Space-Based or Terrestrial-Based Quantum Internet?  Pros and Cons

Image:  “A hybrid global-quantum-communications network, in which a satellite constellation distributes entangled photon pairs (red wave packets; entanglement depicted by wavy lines) to distant ground stations (observatories) that host multi-mode quantum memories for storage. These stations act as hubs that connect to local nodes (black dots) via fiber-optic or atmospheric links. Using these nearest-neighbor entangled links, via entanglement swapping, two distant nodes can share entanglement. Note that this architecture can support inter-satellite entanglement links as well, which is useful for exploring fundamental physics, and for forming an international time standard.”  Image above is from Spooky Action at a Global Distance – Resource-Rate Analysis of a Space-Based Entanglement-Distribution Network for the Quantum Internet [PDF].   Because Quantum is Coming.  Qubit.

Why the quantum internet should be built in space

Excerpts and salient points ~

+  How then to build a quantum internet that shares entanglement across the globe? One option is to use “quantum repeaters”—devices that measure the quantum properties of photons as they arrive and then transfer these properties to new photons that are sent on their way. This preserves entanglement, allowing it to hop from one repeater to the next. However, this technology is highly experimental and several years from commercial exploitation.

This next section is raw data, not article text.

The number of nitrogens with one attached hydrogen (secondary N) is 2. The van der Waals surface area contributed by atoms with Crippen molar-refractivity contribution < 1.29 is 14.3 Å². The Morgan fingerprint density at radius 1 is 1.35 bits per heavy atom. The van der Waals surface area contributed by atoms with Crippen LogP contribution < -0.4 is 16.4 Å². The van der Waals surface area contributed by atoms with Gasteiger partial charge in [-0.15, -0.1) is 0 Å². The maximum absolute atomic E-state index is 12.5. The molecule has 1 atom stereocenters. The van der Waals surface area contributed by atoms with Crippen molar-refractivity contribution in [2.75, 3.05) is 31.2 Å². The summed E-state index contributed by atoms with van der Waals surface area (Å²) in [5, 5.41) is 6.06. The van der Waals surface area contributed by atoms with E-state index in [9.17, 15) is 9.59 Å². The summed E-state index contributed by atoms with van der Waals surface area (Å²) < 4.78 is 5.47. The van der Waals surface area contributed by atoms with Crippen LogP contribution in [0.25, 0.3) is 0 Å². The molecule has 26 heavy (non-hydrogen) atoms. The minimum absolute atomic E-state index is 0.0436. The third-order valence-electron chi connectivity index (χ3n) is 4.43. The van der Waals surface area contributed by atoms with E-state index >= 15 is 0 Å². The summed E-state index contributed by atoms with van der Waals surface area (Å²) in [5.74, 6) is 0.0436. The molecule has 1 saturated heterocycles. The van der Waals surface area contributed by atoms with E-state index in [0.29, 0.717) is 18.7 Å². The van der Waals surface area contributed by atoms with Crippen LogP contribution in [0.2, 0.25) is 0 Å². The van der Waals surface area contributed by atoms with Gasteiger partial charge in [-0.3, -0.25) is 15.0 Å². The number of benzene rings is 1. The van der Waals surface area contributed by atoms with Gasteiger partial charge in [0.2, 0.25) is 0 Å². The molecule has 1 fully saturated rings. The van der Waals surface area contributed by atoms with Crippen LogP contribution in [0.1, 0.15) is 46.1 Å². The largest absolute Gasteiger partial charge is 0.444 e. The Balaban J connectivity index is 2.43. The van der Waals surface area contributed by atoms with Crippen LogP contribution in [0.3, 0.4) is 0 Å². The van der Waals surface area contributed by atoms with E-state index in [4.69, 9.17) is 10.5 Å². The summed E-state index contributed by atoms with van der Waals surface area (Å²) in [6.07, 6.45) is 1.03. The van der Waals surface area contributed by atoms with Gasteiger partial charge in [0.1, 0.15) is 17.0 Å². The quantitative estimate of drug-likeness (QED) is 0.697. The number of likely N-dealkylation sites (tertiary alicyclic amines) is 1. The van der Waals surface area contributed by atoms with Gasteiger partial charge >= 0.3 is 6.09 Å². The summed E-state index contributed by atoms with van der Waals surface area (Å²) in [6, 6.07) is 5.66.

Khatri and co say that a constellation of similar satellites is a much better way to create a global quantum internet. The key is that to communicate securely, two ground stations must be able to see the same satellite at the same time so that both can receive entangled photons from it..

+  So another option is to create the entangled pairs of photons in space and broadcast them to two different base stations on the ground. These base stations then become entangled, allowing them to swap messages with perfect secrecy.

+  Nevertheless, a space-based quantum internet significantly outperforms ground-based systems of quantum repeaters, say Khatri and co.  Repeaters would have to be spaced at intervals of less than 200 kilometers, so covering long distances would require large numbers of them. This introduces its own set of limitations for a quantum internet.

“We thus find that satellites offer a significant advantage over ground-based entanglement distribution,” say Khatri and co.

Source:  MIT Technology Review.  Emerging Technology from the arXiv,  Why the quantum internet should be built in space…

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